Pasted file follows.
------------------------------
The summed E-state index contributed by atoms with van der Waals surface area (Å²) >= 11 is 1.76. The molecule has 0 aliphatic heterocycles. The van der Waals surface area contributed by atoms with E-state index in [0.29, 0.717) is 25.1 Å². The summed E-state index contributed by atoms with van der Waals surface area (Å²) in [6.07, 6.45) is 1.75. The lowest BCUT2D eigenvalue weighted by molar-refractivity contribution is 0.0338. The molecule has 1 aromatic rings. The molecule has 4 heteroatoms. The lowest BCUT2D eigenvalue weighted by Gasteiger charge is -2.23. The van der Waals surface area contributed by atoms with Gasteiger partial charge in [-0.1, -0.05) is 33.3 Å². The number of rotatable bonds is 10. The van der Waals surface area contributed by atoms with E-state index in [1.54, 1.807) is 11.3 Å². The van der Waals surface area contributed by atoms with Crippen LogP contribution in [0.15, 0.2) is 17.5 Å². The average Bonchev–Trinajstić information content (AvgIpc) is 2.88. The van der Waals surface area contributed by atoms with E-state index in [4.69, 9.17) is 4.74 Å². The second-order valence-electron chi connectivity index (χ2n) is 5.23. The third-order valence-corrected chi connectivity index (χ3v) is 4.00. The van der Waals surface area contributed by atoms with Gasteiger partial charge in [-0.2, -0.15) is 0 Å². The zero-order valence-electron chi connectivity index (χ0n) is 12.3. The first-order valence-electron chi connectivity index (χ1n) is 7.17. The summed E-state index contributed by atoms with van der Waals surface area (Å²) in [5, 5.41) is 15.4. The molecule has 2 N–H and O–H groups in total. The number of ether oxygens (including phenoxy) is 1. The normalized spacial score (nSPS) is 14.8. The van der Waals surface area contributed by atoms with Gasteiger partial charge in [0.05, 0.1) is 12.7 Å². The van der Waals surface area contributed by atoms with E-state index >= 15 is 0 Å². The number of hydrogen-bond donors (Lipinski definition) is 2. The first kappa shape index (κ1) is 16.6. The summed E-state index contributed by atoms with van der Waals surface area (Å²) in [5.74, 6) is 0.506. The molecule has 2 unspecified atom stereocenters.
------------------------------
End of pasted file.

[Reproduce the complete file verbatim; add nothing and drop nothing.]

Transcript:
The summed E-state index contributed by atoms with van der Waals surface area (Å²) >= 11 is 1.76. The molecule has 0 aliphatic heterocycles. The van der Waals surface area contributed by atoms with E-state index in [0.29, 0.717) is 25.1 Å². The summed E-state index contributed by atoms with van der Waals surface area (Å²) in [6.07, 6.45) is 1.75. The lowest BCUT2D eigenvalue weighted by molar-refractivity contribution is 0.0338. The molecule has 1 aromatic rings. The molecule has 4 heteroatoms. The lowest BCUT2D eigenvalue weighted by Gasteiger charge is -2.23. The van der Waals surface area contributed by atoms with Gasteiger partial charge in [-0.1, -0.05) is 33.3 Å². The number of rotatable bonds is 10. The van der Waals surface area contributed by atoms with E-state index in [1.54, 1.807) is 11.3 Å². The van der Waals surface area contributed by atoms with Crippen LogP contribution in [0.15, 0.2) is 17.5 Å². The average Bonchev–Trinajstić information content (AvgIpc) is 2.88. The van der Waals surface area contributed by atoms with E-state index in [4.69, 9.17) is 4.74 Å². The second-order valence-electron chi connectivity index (χ2n) is 5.23. The third-order valence-corrected chi connectivity index (χ3v) is 4.00. The van der Waals surface area contributed by atoms with Gasteiger partial charge in [-0.2, -0.15) is 0 Å². The zero-order valence-electron chi connectivity index (χ0n) is 12.3. The first-order valence-electron chi connectivity index (χ1n) is 7.17. The summed E-state index contributed by atoms with van der Waals surface area (Å²) in [5, 5.41) is 15.4. The molecule has 2 N–H and O–H groups in total. The number of ether oxygens (including phenoxy) is 1. The normalized spacial score (nSPS) is 14.8. The van der Waals surface area contributed by atoms with Gasteiger partial charge in [0.05, 0.1) is 12.7 Å². The van der Waals surface area contributed by atoms with E-state index >= 15 is 0 Å². The number of hydrogen-bond donors (Lipinski definition) is 2. The first kappa shape index (κ1) is 16.6. The summed E-state index contributed by atoms with van der Waals surface area (Å²) in [5.74, 6) is 0.506. The molecule has 2 unspecified atom stereocenters.